The President-elect’s Economic Advisers

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President-elect Obama has announced his team of economic advisers. Hear what ASU finance professor Herb Kaufman has to say about the choices.

Ted Simons
>> Today President-elect Barack Obama formally introduced his team of economic advisors. Federal Reserve Bank President Timothy Geithner will serve as Treasury Secretary and will be Obama's economic spokesman. Lawrence Summers will head the National Economic Council. He served as Treasury Secretary for President Clinton. And Christina Romer, an economics professor at the University of California, was chosen to chair the Council of Economic Advisors. Earlier this evening I spoke about the choices with Herb Kaufman, professor of finance at Arizona State University's W.P. Carey School of Business.

Ted Simons
>> Thank you for joining us on Horizon.

Herb Kaufman
>> Thank you.

Ted Simons
>> Let's start with the particulars. Tim Geithner to head Treasury. Who is it?

Herb Kaufman
>> The President of the Federal Reserve Bank of New York. Maybe your viewers don't know that President of the Federal Reserve Bank of New York has the unique function in the policy making group that fed call the Federal Market Committee. The president is a permanent member of that committee because all activity through the financial markets run through New York. Geithner also has an incredibly important resume'. Great background. Treasury, international monetary fund. He then went to the federal reserve bank of New York and has been intimately involved in everything that has happened in the last six months. Seems like it has to be over five years. But in the last six months with all the rescues packages and bailouts and so forth that have taken place.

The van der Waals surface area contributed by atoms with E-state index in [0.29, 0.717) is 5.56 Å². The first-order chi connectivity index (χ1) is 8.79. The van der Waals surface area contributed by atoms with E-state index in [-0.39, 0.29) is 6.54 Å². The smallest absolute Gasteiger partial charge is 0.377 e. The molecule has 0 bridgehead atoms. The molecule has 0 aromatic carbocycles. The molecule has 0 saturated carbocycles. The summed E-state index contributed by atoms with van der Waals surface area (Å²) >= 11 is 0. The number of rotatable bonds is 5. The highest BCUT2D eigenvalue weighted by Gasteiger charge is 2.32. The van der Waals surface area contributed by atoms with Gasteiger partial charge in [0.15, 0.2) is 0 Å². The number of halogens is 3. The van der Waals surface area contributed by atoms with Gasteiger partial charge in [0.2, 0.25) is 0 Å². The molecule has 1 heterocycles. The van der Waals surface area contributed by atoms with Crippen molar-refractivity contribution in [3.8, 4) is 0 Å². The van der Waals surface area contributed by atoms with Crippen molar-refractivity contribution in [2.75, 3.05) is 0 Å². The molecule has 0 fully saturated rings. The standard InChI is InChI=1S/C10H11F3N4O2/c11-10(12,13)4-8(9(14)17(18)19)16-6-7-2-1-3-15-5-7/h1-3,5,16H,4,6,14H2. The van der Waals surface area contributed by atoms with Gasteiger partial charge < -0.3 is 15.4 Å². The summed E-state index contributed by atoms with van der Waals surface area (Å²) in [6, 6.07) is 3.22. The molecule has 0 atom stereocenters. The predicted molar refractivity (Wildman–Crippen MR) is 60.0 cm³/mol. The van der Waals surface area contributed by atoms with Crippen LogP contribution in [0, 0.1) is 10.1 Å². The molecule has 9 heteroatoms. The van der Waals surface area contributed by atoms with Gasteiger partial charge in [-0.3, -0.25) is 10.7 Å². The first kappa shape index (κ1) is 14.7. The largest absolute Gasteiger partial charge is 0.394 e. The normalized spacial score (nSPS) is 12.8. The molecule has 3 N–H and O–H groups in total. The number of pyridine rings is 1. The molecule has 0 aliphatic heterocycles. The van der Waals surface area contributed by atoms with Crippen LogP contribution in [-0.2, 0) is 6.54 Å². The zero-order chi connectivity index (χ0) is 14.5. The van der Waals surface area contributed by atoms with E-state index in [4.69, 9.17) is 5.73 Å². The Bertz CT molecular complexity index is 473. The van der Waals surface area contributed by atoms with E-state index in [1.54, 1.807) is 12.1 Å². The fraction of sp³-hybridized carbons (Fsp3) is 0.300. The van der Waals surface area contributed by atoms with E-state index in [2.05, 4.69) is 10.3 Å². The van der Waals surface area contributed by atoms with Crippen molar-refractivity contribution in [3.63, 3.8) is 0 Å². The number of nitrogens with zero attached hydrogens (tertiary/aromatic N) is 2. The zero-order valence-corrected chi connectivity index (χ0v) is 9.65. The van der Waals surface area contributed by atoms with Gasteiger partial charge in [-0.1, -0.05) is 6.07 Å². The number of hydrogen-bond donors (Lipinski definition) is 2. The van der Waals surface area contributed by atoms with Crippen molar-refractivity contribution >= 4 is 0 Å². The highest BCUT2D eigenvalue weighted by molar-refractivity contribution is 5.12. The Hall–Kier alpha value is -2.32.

Ted Simons
>> Good choice as you see it?

Herb Kaufman
>> I think he's excellent. I think he has two things going for him, among others. First of all -- maybe three. First of all, he's a very smart guy. The second thing is he's highly experienced and he was a player at every stage of this so he's quite familiar with what is happening and what is going on. He's going to inter-- to interact well. He has been a part of the interaction with the folks coming in the Obama group as well. I think he'll turn out to be an excellent appointment. When it was announced on Friday the market soared and I think the street -- which is the third thing I was going to mention -- the street knows him. You can't be the Federal Reserve President in New York and not have great interaction with Wall Street and the financial community in general. And he's had that.

Ted Simons
>> National Economic Council Lawrence Summers to head that, Lawrence Summers. Talk to us about him.

Herb Kaufman
>> Lawrence Summers was the last Treasury Secretary under Bill Clinton. He was a protege' of Robert Reuben who was sort of legendary as Treasury Secretary. Not so legendary these days as a lead director at Citibank but we can get back to that. But he did do a yeoman's job at treasury and Lawrence Summers he groomed clearly to take his place at treasury. He did -- Lawrence Summers did under the last few years of the Clinton administration went on to be President of Harvard, had a mixed reception there because of perhaps some ill-advised comments that he made. But he's no question one of the leading economists of the world of his generation.

Ted Simons
>> Do these choices signal to the markets, to the economy in general, that the Obama administration is somewhat on top of things here?

Herb Kaufman